CORDUROY: After denim, corduroy is the most popular Levi’s Trucker fabric. They often feature the sherpa lining, but can be had without.
FLANNEL LINED: Flannel lined Levi’s jackets feature a red and black check cotton lining. The lining is a little lighter than the blanket lining, but still offers a layer of warmth.
MADE IN USA: Here at Comma, Vintage, we advocate for made in the USA construction. Realistically, though, I’ve found no drop in quality between trucker jackets made in the USA and newer versions made in Mexico or Canada. Other imported jackets I’ve handled often use lighter denim and weaker construction, and so are difficult to purchase confidently on eBay
ORANGE TAB: Levi’s Orange Tab truckers are more likely to be made of polyester blends and feature unusual cuts. When buying on eBay, I prefer to focus on red tab jackets, which are a bit more predictable.
RAW: This term doesn’t have as much play in vintage denim jackets, I’ve found. If you are looking for a jacket with a lot of indigo left, search “dark.”
SHERPA LINED: Sherpa is the term for a fuzzy polyester pile lining. Unlike blanket for flannel linings, sherpa often extends over the collar and can be popped up to keep your neck warm.
VINTAGE: Due to the Levi’s Vintage Clothing Brand, searching “Vintage” and “Levi’s” together makes it difficult to return only used old clothes. One solve for this is to search within the “vintage men’s clothing” category on eBay instead of “men’s clothing.” Another solve is to use the abbreviated “VTG.”
STEP 3: Sizing
The sizing on Levi’s jackets has changed a bit over time. Here are some basic considerations.
NUMERIC: Jackets with a numeric size tend to have a slim, tapered fit to them. In my experience, it’s best to buy your true size or size up. My size 38 70506 measures 19 inches across the chest. Levi’s 70505 and 70506 jackets will feature numeric sizing.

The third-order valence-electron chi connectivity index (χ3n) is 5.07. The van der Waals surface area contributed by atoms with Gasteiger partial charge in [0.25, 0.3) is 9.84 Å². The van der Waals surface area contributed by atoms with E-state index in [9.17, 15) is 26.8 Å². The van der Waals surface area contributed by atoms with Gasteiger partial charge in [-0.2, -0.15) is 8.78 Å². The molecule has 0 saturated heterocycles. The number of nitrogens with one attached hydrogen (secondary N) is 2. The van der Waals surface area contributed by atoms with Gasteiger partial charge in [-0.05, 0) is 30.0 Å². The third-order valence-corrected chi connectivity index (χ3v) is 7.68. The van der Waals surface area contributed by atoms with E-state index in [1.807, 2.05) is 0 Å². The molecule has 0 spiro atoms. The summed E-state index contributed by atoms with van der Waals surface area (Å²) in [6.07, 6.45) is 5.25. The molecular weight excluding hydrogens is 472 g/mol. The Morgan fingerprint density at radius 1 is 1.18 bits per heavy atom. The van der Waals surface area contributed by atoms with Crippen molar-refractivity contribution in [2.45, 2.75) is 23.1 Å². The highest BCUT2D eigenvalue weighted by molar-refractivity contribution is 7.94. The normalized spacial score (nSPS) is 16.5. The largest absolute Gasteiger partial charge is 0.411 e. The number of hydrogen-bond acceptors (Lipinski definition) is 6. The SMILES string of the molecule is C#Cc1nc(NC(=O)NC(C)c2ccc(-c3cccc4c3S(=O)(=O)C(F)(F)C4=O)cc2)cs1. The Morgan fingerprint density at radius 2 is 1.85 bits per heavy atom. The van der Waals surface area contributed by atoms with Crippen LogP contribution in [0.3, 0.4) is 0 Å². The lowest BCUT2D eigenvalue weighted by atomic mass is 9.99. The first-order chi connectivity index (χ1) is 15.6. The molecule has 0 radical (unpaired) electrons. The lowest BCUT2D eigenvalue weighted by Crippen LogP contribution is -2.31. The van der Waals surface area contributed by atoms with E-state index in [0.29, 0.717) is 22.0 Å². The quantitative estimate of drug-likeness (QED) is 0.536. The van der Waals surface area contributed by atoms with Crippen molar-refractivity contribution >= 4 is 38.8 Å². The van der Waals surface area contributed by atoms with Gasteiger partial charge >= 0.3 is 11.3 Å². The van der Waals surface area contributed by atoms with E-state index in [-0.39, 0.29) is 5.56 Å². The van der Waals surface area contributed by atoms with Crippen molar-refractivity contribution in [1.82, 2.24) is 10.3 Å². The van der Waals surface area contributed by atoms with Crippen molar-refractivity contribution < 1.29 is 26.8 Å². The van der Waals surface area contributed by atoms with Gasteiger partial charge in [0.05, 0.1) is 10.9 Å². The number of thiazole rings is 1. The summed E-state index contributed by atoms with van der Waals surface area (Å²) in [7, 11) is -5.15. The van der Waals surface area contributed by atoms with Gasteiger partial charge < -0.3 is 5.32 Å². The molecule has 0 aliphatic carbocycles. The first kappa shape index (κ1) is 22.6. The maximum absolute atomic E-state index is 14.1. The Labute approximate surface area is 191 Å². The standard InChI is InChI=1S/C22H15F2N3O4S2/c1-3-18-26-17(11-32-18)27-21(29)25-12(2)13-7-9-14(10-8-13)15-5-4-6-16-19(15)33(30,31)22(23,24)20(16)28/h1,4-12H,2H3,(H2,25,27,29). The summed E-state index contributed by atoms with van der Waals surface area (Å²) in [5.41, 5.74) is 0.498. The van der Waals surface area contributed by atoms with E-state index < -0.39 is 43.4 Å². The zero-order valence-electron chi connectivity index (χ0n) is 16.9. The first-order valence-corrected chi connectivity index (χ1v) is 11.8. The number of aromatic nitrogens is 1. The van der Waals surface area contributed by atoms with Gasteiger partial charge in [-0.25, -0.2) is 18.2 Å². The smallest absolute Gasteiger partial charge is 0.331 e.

ALPHA: Here’s where some care is need. Different versions of the trucker have different cuts, though it’s tough to identify from label alone. In my experience, 70507 jackets feature alpha sizing and a standard cut. I wear a small in these jackets. The 70508 jackets I have handled also have alpha sizing, but are oversized and feature wide arms and a slouchy shoulder. When possible, buy alpha sized jackets based on provided measurements, not sizing.
SHOULDERS: This is the most important variable in Levi’s jackets. In the above picture, note that it fits a bit slim but that any larger would be a bit too wide in the shoulders. I’m okay with the look as is, though I could stand to do some push-ups.
You should be able to find a Levi’s trucker jacket for under $50. It may take some patience, but there are plenty out there. I got mine, the one pictured above, for $35 plus shipping.
If you’re looking for a true vintage Type III with a Big E, you may have to pay closer to $100.
Final Thoughts and a Sales Pitch
This is a pretty straightforward purchase. If you have never purchased vintage clothing on eBay before, buying a Levi’s trucker is good first buy. Keep an eye out for holes, tears, and missing hardware. The biggest risk, in my opinion, is with sizing. Double check measurements, especially on the shoulders.
In the process of writing this, I arrived at the following theory of buying a used Levi’s trucker on eBay: Enter only the following into the search bar: “Levi’s 70506.” That phrase will return a jacket that is made in the USA, features a range of sizes, fits slim and in line with 2018 standards, offers a sturdy, indigo-dyed denim, and has the all-important hand and internal pockets.
Here at Comma, Vintage, we offer a quarterly vintage clothing subscription box. Occasionally, we ship vintage Levi’s denim jackets. If you’re interested in getting other kinds of vintage clothing curated to fit your style and body, please check us out. Subscribe to Comma, Vintage today.